There will always be a new goal to strive for. There will always be someone doing better than you or getting more attention than you are. There will always be some reason you could be dissatisfied with the way things are or with what you’ve accomplished. (“Sure, I hit the Top 100, but it was only because I had a Bookbub ad. It wasn’t organic. I’m not good enough to hit it on a launch.”)
If you’re like me and you’re caught up in this cycle of looking to numbers or milestones for fulfillment, I hope you’ll take this post to heart. I hope you’ll step back and really think about all the things you have accomplished as a writer (or in whatever career you have). Think about the things that can’t be quantified. Have you created something you’re proud of? Have you touched someone’s life? Have you found the courage to get up every single day and work toward your dreams? Have you written the very best books you can?
Those are the things that matter. And think of this one. Do you love to write? If your joy for writing has been diminished in any way by the process of publishing, you’re not alone. But I’m telling you–and myself–that it doesn’t have to be that way. If we choose to focus on the business and the numbers alone, we are never going to be satisfied. It will never be enough. Trust me, I know people making multiple six figures in this business who still feel like they are a failure. It’s not about the numbers. It’s not about achieving some milestone, because what goes up eventually comes down. This business is not a ride through the flat countryside on a sunny day. It’s a freaking roller-coaster in a tornado.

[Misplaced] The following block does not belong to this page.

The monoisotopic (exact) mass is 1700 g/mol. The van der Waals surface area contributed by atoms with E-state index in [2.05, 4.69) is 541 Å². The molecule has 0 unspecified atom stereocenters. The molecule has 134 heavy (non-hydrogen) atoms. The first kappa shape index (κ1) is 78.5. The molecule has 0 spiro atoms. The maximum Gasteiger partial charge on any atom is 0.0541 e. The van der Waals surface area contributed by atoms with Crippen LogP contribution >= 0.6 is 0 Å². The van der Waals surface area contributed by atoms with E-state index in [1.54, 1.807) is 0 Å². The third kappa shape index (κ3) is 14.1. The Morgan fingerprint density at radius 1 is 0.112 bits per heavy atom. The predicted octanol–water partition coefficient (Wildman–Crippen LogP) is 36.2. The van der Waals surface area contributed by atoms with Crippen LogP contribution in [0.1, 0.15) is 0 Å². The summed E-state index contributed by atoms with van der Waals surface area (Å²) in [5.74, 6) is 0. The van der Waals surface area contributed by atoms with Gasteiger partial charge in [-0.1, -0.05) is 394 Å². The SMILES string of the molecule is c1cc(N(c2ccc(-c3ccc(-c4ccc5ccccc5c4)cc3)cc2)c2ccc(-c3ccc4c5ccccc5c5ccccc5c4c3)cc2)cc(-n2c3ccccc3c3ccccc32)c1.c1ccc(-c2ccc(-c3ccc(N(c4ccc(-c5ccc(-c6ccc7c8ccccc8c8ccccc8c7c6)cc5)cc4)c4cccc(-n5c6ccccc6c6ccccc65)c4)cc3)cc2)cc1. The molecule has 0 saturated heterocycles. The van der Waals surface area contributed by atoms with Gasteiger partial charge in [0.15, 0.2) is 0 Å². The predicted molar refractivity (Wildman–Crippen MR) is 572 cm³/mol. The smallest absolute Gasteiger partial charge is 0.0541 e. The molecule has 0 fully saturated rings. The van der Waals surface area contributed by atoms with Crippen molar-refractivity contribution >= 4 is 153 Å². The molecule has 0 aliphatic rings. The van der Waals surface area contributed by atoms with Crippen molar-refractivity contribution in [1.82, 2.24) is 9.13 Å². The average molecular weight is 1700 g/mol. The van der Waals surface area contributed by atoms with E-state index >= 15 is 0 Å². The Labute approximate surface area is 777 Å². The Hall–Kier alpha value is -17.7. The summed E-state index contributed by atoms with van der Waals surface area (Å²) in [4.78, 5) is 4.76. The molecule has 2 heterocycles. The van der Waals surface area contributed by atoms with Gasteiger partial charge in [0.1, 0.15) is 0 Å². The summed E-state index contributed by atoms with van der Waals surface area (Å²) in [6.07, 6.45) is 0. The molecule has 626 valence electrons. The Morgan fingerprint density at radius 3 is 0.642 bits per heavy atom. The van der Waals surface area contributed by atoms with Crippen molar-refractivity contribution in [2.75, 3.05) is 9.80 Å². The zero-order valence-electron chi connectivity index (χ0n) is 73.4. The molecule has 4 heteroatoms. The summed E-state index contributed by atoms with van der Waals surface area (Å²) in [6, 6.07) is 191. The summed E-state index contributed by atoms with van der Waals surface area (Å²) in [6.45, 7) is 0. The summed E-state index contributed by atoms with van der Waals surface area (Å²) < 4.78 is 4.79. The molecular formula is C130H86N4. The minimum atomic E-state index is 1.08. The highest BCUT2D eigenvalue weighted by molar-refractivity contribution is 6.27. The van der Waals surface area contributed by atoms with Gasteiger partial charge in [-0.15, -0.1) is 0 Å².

We have to find a way to anchor ourselves to the place where it all began–our passion for story. It’s time to rediscover the magic and joy of writing. Yes, we’ll still have to think about the business and the numbers, because that’s an important part of it. But we don’t have to measure ourselves and our happiness by those numbers. It’s a losing game. Measure yourself by the words you write. Measure your joy by the hours spent daydreaming about your characters. Don’t let your strict publishing schedule and the rat race of trying to pump out a book every couple months steal the joy from the process of creating.
Because if there’s one thing I’ve learned through all this, it’s that milestones and accolades and money are awesome, but there’s nothing like the thrill that comes from writing a scene you know in your heart is something special. Think of it this way. Twenty, thirty, even a hundred years from now, no one will remember what rank your book hit on release day or how many times you hit the Top 100 list in your genre. But if you wrote a book that moved people, there will still be readers reading it. There will still be people who know your name.
Rankings and sales numbers may come and go, but if we write with joy and passion, the words we write will live forever.